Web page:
As heirs of the Anglo-Catholic tradition, inklings community honors saints as exemplars of Christian witness: those whose lives provide inspiration and encouragement to our walk of faith. We are privileged to draw upon the history, cultures and traditions they represent as we face the challenges of following Christ in our particular point in history.
Confident of life everlasting, the communion of saints, and "the great cloud of witnesses," we believe that those who have gone before continue to love and care for we who remain. Prayers lifted up to saints are not in lieu of a faith in God, but conversations with cherished friends who can — along with our earth-bound community — pray with us and for us.
Our community itself was inspired by St. Brigid of Ireland, Known as "Mary of the Gaels" — the Light-bearer to the Irish.
The life of Brigid of Ireland is cloaked in mysteries as deep as the mists of Erin itself. She has been described as a goddess, the foster-mother of Jesus, and the godmother of Irish Christianity. We know that the "historical," flesh-and-blood Brigid lived during the mid-fifth century at the same time as St. Patrick; they are said to be the "two pillars of the Irish Church."
Brigid was the founder and abbess of several dual monasteries throughout Ireland. Unlike the religious communities of later times, these places dedicated to learning and prayer were populated by both men and women. Her "home church," Kildare, was especially renowned for its art and metalwork, and a (now lost) illuminated Gospel that was praised for its beauty and intricacy.
Despite her fame and powerful position, Brigid remained a true servant of the Beloved. She was always ready to roll up her sleeves and do whatever work was necessary — including milking the cows and tending to the chickens. Unlike the "princes of the Church" who sat in regal splendor dressed in velvets and gold brocade, the Lady of Ireland walked among her people wearing a rough-spun woolen mantle.
Seeking to minister to all those who were in need, St. Brigid was a tireless traveler and many stories are told of the miracles of healing and abundance that took place on the roads of Ireland.
It is said that throughout her life Brigid's passion and prayer was always the same: "to satisfy the poor, to banish every hardship, and to save every sorrowful soul." This was no idle wish pronounced from a lofty perch, but an embodied commitment to Christ's call.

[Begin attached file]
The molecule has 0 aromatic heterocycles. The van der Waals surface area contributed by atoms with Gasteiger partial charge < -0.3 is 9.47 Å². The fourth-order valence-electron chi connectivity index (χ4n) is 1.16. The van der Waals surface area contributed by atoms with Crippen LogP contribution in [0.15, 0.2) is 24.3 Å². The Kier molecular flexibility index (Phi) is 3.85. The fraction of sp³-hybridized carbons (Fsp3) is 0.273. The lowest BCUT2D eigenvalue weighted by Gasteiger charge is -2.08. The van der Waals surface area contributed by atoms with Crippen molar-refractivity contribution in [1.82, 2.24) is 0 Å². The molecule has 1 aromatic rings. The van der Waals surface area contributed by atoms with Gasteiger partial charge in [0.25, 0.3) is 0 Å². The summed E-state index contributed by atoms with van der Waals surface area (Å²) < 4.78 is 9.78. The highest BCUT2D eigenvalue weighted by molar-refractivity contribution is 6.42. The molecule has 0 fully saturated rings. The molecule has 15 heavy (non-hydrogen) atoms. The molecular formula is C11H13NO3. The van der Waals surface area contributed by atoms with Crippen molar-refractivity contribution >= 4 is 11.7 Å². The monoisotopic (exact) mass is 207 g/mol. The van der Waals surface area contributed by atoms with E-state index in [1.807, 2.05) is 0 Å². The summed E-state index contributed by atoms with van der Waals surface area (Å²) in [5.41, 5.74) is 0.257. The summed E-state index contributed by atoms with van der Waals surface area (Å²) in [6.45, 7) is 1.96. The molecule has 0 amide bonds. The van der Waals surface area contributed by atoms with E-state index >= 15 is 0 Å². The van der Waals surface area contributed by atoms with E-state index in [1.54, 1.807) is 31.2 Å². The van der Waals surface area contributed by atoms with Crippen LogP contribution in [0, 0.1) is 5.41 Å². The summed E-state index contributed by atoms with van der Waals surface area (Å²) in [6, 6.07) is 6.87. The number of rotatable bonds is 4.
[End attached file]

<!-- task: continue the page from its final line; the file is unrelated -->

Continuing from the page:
Brigid's monasteries gave food, clothing, and shelter to anyone in need; they were safe havens for poor women and children; the surrounding lands were sanctuaries for wildlife; and their herb gardens provided healing remedies for the ill. Scribes illustrated gospel texts in the morning and tended the fields in the afternoon; those who baked bread in the morning composed songs in the afternoon. These were places where prayer and work, faith and art, learning and love, songs and science combined in a radiant, holy fusion. It was almost as if the Kingdom of God had come to earth in Ireland.
We celebrate Brigid as a living example of the liveliness, light, and learning of the Celtic tradition. Under her protection and authority, those who served the Beloved "kept the home fires burning," and set the country aflame with the joy and holy possibility of a life lived in the radiant light of Christ's gospel.
Brigid is celebrated for her generosity, her compassion, and her deep and powerful faith. She is also known for her playful humor, her love of animals, and delight in good fellowship. A prayer attributed to Brigid says:
I would wish a great lake of ale for the King of Kings; I would wish the family of heaven to be drinking it throughout life and time. I would wish the men of Heaven in my own house; I would wish vessels of peace to be given to them. I would wish joy to be in their drinking; I would wish Jesus to be here among them. I would wish the three Marys of great name; I would wish the people of heaven from every side. I would wish to be a rent-payer to the Prince; that way if I was in trouble He would give me a good blessing.
Although disputed by the Roman Church, many biographies report that Brigid was consecrated as a bishop. Some credit Bishop Mel, others attribute the action to St. Patrick himself. What is certain is that she and all succeeding abbesses of Kildare held authority equal to that of a bishop, which included the selection and assignments of priests. This chain remained unbroken from the mid-fifth century until the Synod of Kells in 1152. During this same time women served at the Communion Table throughout Ireland.
Saint Brigid's life and ministry is celebrated on February 1st. This date was known by the ancient Irish as Imbolc — the festival of Early Spring, when the first signs of lengthening daylight come to northern climes. What better day than this to honor one who brought the Light of the World to those who sought Him?